Germany North of the Mayne.
1816 (dated) 20.25 x 24 in (51.435 x 60.96 cm)
This fascinating hand colored 1816 map depicts the semi-autonomous kingdoms, duchies, and Prussian territories of northern Germany. These include Westphalia, Rhineland, Saxony, Brandenburg, Bremen, Munster, Pomerania, and others. Following the Napoleonic Wars, the Congress of Vienna reorganized the 39 sovereign states that formerly composed the defunct Holy Roman Empire into the loosely governed German Confederation. The whole is beautifully engraved in the minimalist English style pioneered in the early part of the 19th century. Thomson maps are known for their stunning color, awe inspiring size, and magnificent detail. Thomson's work, including this map, represents some of the finest cartographic art of the 19th century. Relief is shown by hachure with towns, cities, and major topographical features identified. Engraved in 1816 by Samuel Neele and issued as plate no. 20 in Edinburgh cartographer John Thomson's 1817 edition of the New General Atlas.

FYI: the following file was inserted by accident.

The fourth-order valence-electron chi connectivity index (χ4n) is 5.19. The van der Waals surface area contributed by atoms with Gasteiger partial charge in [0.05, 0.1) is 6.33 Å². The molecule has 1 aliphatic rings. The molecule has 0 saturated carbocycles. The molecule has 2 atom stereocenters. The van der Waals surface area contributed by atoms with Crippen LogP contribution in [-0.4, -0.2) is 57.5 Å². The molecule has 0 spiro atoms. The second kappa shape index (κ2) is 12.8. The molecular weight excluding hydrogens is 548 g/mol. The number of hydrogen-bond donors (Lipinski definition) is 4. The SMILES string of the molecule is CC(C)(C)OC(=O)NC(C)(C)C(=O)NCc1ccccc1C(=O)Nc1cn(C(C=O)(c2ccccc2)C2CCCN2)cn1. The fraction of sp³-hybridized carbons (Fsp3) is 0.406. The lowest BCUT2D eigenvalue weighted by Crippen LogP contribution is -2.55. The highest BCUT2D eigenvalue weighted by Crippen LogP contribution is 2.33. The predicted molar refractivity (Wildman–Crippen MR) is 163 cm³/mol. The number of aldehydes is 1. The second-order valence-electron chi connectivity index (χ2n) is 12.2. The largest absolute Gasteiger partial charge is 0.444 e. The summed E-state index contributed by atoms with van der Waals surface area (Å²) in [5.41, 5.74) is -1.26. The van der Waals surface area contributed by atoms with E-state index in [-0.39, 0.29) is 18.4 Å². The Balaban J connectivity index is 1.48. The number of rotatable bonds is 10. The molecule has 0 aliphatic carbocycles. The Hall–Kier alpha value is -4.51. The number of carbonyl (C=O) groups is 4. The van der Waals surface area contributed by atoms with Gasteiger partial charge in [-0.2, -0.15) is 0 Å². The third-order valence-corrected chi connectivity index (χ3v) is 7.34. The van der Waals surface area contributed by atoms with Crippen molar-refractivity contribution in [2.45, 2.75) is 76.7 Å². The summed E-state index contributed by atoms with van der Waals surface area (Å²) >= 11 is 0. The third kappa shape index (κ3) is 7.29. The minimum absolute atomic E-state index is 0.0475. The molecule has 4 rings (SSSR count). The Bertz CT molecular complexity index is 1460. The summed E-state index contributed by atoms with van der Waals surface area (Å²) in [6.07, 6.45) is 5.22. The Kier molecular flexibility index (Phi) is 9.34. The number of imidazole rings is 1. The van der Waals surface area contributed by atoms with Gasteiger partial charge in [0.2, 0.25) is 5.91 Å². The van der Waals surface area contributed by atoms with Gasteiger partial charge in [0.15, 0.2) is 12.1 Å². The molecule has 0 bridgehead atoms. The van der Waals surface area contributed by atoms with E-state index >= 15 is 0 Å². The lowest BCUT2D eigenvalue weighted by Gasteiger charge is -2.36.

John Thomson was one of the leading masters of the Edinburgh school of cartography which flourished from roughly 1800 to 1830. Thomson & his contemporaries (Pinkerton & Cary) redefined European cartography by abandoning typical 18th century decorative elements such as elaborate title cartouches and fantastic beasts in favor of detail and accuracy. Thomson's principle works include the "Thomson's New General Atlas" published from 1814 to 1827 and his "Atlas of Scotland". The "Atlas of Scotland", a work of groundbreaking detail and dedication would eventually bankrupt the Thomson firm in 1830. Today Thomson maps are becoming increasingly rare as they are highly admired for their monumental size, vivid hand coloration, and superb detail.
Thomson, J. A New General Atlas, (Edinburgh) 1816.
Very good condition. Original centerfold exhibits some light toning . Light soiling to outer margins. Original platemark visible. Blank on verso.
Rumsey 1007.019. Phillips (Atlases) 731. Newberry Library: Ayer 135 T4 1817.